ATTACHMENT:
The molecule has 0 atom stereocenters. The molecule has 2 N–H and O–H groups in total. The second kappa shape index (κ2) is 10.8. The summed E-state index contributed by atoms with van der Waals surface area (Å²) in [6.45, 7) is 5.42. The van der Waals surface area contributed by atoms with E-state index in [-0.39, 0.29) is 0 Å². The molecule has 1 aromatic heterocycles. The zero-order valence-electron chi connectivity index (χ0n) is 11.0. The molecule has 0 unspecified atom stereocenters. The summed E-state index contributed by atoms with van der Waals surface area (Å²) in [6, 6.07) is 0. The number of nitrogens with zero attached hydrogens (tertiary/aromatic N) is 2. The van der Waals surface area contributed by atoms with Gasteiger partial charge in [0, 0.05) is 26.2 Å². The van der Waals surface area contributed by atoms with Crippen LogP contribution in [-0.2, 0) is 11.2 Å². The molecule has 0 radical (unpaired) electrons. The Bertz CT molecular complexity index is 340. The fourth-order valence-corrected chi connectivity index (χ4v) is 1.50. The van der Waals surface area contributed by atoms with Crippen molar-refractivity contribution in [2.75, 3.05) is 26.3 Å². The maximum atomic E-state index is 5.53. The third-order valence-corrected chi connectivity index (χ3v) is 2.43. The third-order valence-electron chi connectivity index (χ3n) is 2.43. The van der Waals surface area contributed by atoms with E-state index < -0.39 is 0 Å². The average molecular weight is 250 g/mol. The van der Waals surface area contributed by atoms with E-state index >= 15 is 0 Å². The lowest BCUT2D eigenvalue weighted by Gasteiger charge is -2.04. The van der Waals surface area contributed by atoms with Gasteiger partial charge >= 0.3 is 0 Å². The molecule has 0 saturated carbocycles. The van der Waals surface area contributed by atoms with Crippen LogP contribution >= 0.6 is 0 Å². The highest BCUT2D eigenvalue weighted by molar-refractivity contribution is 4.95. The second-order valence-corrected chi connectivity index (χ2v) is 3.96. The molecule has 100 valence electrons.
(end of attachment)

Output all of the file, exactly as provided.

The molecule has 0 atom stereocenters. The molecule has 2 N–H and O–H groups in total. The second kappa shape index (κ2) is 10.8. The summed E-state index contributed by atoms with van der Waals surface area (Å²) in [6.45, 7) is 5.42. The van der Waals surface area contributed by atoms with E-state index in [-0.39, 0.29) is 0 Å². The molecule has 1 aromatic heterocycles. The zero-order valence-electron chi connectivity index (χ0n) is 11.0. The molecule has 0 unspecified atom stereocenters. The summed E-state index contributed by atoms with van der Waals surface area (Å²) in [6, 6.07) is 0. The number of nitrogens with zero attached hydrogens (tertiary/aromatic N) is 2. The van der Waals surface area contributed by atoms with Gasteiger partial charge in [0, 0.05) is 26.2 Å². The van der Waals surface area contributed by atoms with Crippen LogP contribution in [-0.2, 0) is 11.2 Å². The molecule has 0 radical (unpaired) electrons. The Bertz CT molecular complexity index is 340. The fourth-order valence-corrected chi connectivity index (χ4v) is 1.50. The van der Waals surface area contributed by atoms with Crippen molar-refractivity contribution in [2.75, 3.05) is 26.3 Å². The maximum atomic E-state index is 5.53. The third-order valence-corrected chi connectivity index (χ3v) is 2.43. The third-order valence-electron chi connectivity index (χ3n) is 2.43. The van der Waals surface area contributed by atoms with E-state index < -0.39 is 0 Å². The average molecular weight is 250 g/mol. The van der Waals surface area contributed by atoms with E-state index >= 15 is 0 Å². The lowest BCUT2D eigenvalue weighted by Gasteiger charge is -2.04. The van der Waals surface area contributed by atoms with Gasteiger partial charge >= 0.3 is 0 Å². The molecule has 0 saturated carbocycles. The van der Waals surface area contributed by atoms with Crippen LogP contribution >= 0.6 is 0 Å². The highest BCUT2D eigenvalue weighted by molar-refractivity contribution is 4.95. The second-order valence-corrected chi connectivity index (χ2v) is 3.96. The molecule has 100 valence electrons.